accepts any expression as a producer, and its values are bound
into a set of provided identifiers. These can then be processed within
the expression’s body.
The show-root
example above can be rewritten to use receive
as:
(define (show-root n)
(receive (s r) (exact-integer-sqrt n) ; (1)
(display (square s)) ; (2)
(display " + ")
(display r) (newline)))
The multiple-return values are captured into the given identifiers.
The body can work with those identifiers.
Of course, in a post-R5RS world, we have let-values
as an alternative,
which also has the advantage of being able to "receive" values from
multiple producers. The above example using let-values
:
(define (show-root n)
(let-values (((s r) (exact-integer-sqrt n))) ; (1)
(display (square s)) ; (2)
(display " + ")
(display r) (newline)))
The multiple-return values are captured into the given identifiers.
The body can work with those identifiers.
Aimed at introducing procedures and syntax for dealing with multiple values, such as creating lists and vectors from expressions returning multiple values and procedures returning the elements of a list or vector as multiple values.
This SRFI introduces a number of syntactic forms and procedures, which can be divided into four groups:
helpful operations for working with multiple values, such as coarity
, which
tells you how many values you have.
operations for converting multiple values to and from other data types,
such as list/mv
, which evaluates one or more values and producer, returning
all the resulting values as a list.
helpful operations when calling procedures with multiple values, such as
apply/mv
, which applies a procedure to a set of values, the last of which
can be a set of multiple values.
manages groups of procedures, such as bind/mv
, which chains a series of procedures
together, passing multiple values between them.
We can take a look at two examples.
The first example is case-receive
, which is a kind of case
statement which
matches multiple values. To illustrate, we need a procedure which can return
different numbers of values - we write a new version of exact-integer-sqrt
to
return a single value if the remainder is 0:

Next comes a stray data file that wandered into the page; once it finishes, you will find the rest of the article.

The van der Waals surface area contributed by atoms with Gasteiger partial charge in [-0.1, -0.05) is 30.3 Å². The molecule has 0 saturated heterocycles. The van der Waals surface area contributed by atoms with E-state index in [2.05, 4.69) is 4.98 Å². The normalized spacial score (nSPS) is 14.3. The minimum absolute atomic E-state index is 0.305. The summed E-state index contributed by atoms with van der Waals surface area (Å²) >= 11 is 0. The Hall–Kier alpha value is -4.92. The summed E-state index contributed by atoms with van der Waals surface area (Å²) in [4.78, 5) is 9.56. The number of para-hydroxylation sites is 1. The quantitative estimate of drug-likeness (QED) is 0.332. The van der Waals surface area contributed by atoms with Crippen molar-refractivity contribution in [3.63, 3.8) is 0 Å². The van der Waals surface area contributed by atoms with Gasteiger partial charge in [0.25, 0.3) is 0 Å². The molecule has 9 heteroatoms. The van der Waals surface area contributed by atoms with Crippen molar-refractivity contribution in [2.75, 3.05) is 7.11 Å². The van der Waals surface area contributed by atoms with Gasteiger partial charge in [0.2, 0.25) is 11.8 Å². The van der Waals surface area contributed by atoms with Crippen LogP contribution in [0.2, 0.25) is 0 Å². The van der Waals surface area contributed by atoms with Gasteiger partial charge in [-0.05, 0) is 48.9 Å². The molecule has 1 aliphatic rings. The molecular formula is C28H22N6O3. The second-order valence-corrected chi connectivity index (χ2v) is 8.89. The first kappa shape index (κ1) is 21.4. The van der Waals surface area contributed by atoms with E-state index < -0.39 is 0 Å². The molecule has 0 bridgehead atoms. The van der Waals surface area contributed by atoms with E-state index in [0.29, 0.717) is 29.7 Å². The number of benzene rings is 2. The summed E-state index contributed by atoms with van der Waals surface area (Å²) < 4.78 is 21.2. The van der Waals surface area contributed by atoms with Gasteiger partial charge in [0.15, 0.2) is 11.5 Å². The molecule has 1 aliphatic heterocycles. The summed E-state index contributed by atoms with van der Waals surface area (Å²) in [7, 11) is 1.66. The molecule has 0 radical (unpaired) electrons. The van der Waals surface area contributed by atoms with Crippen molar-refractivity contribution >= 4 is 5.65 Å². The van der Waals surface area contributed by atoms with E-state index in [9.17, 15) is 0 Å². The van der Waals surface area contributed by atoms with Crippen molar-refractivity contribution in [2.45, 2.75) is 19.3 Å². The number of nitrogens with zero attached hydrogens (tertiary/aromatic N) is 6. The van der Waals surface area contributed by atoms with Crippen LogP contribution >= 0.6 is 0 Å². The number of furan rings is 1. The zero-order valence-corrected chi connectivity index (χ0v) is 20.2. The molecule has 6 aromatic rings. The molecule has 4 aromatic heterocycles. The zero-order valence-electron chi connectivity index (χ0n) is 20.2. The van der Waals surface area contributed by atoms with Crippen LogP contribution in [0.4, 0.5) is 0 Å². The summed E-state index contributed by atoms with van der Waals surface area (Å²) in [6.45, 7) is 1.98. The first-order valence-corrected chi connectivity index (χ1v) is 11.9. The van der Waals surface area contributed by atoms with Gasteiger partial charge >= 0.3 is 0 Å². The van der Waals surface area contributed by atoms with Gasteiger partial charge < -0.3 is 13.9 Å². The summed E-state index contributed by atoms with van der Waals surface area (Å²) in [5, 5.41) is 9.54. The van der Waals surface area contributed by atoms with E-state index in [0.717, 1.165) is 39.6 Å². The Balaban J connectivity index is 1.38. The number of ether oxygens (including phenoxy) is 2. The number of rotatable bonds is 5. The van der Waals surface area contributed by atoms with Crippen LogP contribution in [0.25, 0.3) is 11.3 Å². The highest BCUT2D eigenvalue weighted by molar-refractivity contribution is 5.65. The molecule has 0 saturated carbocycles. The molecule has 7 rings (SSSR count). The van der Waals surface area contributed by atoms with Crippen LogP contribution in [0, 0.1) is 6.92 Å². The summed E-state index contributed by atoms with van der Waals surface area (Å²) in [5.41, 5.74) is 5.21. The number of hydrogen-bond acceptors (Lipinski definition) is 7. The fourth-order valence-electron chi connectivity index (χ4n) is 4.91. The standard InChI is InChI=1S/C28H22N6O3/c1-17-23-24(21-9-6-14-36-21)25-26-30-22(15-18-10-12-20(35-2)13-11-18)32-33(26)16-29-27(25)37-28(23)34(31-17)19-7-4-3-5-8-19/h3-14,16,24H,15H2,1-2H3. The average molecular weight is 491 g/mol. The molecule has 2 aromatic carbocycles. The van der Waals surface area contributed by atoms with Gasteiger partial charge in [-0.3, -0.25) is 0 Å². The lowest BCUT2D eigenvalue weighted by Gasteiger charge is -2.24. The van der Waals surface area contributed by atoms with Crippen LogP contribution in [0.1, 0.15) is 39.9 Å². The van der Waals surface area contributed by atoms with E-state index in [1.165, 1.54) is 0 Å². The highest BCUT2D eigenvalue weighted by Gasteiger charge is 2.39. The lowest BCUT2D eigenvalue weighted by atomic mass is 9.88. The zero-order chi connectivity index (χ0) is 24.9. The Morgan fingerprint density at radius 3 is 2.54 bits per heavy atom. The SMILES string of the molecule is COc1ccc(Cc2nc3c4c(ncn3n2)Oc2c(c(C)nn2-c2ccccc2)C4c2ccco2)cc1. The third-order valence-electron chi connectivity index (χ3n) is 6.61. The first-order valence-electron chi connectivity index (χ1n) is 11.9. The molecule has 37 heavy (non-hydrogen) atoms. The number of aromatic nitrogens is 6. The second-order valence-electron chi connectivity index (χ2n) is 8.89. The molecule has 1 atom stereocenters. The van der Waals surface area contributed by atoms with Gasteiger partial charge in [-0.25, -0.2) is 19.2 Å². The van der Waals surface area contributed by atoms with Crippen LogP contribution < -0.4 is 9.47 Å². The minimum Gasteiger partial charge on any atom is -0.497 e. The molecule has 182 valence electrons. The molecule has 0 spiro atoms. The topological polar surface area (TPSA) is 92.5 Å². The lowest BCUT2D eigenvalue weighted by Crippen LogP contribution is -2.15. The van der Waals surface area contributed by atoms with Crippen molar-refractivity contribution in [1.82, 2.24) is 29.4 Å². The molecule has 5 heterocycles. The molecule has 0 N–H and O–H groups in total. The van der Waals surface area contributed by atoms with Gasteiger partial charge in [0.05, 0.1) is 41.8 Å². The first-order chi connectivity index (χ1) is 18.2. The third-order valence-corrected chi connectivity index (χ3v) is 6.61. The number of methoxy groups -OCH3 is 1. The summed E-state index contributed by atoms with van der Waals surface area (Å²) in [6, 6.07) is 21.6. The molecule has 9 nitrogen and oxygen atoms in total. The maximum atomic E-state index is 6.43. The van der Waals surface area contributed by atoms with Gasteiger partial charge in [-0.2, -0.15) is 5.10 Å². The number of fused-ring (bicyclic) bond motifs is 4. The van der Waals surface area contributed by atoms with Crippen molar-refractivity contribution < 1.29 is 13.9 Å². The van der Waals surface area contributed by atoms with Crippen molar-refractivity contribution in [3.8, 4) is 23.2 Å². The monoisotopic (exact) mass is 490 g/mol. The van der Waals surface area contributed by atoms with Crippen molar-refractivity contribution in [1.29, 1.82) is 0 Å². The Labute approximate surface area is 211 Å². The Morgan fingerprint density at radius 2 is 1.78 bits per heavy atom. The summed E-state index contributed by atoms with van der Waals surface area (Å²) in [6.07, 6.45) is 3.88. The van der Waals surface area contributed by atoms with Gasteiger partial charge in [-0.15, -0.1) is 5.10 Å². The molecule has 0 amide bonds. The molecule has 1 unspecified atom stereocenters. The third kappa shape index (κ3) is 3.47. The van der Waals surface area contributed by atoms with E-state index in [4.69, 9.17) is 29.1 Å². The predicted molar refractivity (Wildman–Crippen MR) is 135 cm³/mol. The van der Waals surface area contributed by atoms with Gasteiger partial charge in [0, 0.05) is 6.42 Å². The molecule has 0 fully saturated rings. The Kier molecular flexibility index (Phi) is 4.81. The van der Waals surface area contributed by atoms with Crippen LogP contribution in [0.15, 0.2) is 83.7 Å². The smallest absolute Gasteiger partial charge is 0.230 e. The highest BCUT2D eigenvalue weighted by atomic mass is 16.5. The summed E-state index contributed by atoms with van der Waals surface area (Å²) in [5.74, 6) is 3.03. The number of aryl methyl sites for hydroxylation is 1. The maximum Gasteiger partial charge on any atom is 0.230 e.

(define (new-eis n)
(let-values (((s r) (exact-integer-sqrt n)))
(if (zero? r)
s
(values s r))))
And then write a function to choose how to display the number:
(define (display-root n)
(case-receive (new-eis n)
((s) (display "Exact root: ") (display s) (newline))
((s r) (display "Inexact, with remainder: ") (display r) (newline))))
gosh[r7rs.user]$ (display-root 3)
Inexact, with remainder: 2
gosh[r7rs.user]$ (display-root 4)
Exact root: 2
The second example is bind/mv
, which can be used as a simple form of procedure
composition, where multiple values returned from one part are passed on to the
next procedure in the line. To illustrate this, let’s define a procedure to display
a pair of values:
gosh[r7rs.user]$ (define (display-pair s r) (for-each display (list "(" s ", " r ")" #\newline)))
display-pair
We can then use bind/mv
to pass a single value to the exact-integer-sqrt
procedure, generating multiple values, which will then be passed as
arguments to display-pair
:
gosh[r7rs.user]$ (bind/mv 13 exact-integer-sqrt display-pair)
(3, 4)
Different Schemes handle multiple values in some contexts in different ways.
For example, Gauche permits multiple-values to be used in single-value contexts, using just the first value:
gosh$ (+ (values 1 2) (values 3 4))
4
gosh$ (map (lambda (a) (values a a)) '(1 2 3))
(1 2 3)
But this is not required behaviour, and indeed the R7RS report states that, for map
, it is an
error if the mapped procedure does not return a single value.
Chez Scheme gives errors in both cases:
Chez Scheme Version 9.5.8
Copyright 1984-2022 Cisco Systems, Inc.
> (+ (values 1 2) (values 3 4))
Exception: returned two values to single value return context
> (map (lambda (a) (values a a)) '(1 2 3))
Exception: returned two values to single value return context
Kawa only gives an error in the first case, but not the second:
#|kawa:1|# (+ (values 1 2) (values 3 4))
java.lang.ClassCastException: class gnu.mapping.Values$Values2 cannot be cast to class gnu.math.Numeric
#|kawa:2|# (map (lambda (a) (values a a)) '(1 2 3))
(1 1 2 2 3 3)
This is a potential stumbling block for portable code.